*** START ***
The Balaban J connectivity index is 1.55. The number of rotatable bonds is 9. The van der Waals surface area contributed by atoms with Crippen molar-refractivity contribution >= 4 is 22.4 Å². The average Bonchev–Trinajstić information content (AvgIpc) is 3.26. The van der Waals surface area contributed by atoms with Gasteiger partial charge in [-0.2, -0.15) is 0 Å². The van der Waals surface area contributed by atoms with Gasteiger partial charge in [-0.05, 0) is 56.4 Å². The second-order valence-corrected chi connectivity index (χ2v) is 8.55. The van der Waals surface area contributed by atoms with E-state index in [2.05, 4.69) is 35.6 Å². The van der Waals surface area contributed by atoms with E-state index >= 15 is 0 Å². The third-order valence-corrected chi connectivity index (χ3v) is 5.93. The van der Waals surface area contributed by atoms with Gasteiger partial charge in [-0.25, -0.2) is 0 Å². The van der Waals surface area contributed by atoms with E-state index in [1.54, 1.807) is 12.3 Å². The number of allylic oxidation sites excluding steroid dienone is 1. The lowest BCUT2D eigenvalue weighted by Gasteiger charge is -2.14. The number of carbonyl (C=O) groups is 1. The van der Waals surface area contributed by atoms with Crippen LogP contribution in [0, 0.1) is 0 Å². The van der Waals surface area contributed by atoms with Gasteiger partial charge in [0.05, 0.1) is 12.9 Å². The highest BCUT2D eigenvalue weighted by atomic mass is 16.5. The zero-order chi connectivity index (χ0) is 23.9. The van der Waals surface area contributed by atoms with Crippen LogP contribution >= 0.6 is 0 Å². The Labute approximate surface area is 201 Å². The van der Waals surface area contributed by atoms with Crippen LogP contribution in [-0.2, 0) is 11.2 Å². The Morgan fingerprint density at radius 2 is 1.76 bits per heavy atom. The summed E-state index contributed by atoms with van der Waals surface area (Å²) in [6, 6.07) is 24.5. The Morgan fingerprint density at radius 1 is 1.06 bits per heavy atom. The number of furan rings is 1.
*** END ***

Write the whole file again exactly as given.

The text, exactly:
The Balaban J connectivity index is 1.55. The number of rotatable bonds is 9. The van der Waals surface area contributed by atoms with Crippen molar-refractivity contribution >= 4 is 22.4 Å². The average Bonchev–Trinajstić information content (AvgIpc) is 3.26. The van der Waals surface area contributed by atoms with Gasteiger partial charge in [-0.2, -0.15) is 0 Å². The van der Waals surface area contributed by atoms with Gasteiger partial charge in [-0.05, 0) is 56.4 Å². The second-order valence-corrected chi connectivity index (χ2v) is 8.55. The van der Waals surface area contributed by atoms with E-state index in [2.05, 4.69) is 35.6 Å². The van der Waals surface area contributed by atoms with E-state index >= 15 is 0 Å². The third-order valence-corrected chi connectivity index (χ3v) is 5.93. The van der Waals surface area contributed by atoms with Gasteiger partial charge in [-0.25, -0.2) is 0 Å². The van der Waals surface area contributed by atoms with E-state index in [1.54, 1.807) is 12.3 Å². The number of allylic oxidation sites excluding steroid dienone is 1. The lowest BCUT2D eigenvalue weighted by Gasteiger charge is -2.14. The number of carbonyl (C=O) groups is 1. The van der Waals surface area contributed by atoms with Crippen LogP contribution in [0, 0.1) is 0 Å². The van der Waals surface area contributed by atoms with Gasteiger partial charge in [0.05, 0.1) is 12.9 Å². The highest BCUT2D eigenvalue weighted by atomic mass is 16.5. The zero-order chi connectivity index (χ0) is 23.9. The van der Waals surface area contributed by atoms with Crippen LogP contribution >= 0.6 is 0 Å². The Labute approximate surface area is 201 Å². The van der Waals surface area contributed by atoms with Crippen LogP contribution in [-0.2, 0) is 11.2 Å². The Morgan fingerprint density at radius 2 is 1.76 bits per heavy atom. The summed E-state index contributed by atoms with van der Waals surface area (Å²) in [6, 6.07) is 24.5. The Morgan fingerprint density at radius 1 is 1.06 bits per heavy atom. The number of furan rings is 1.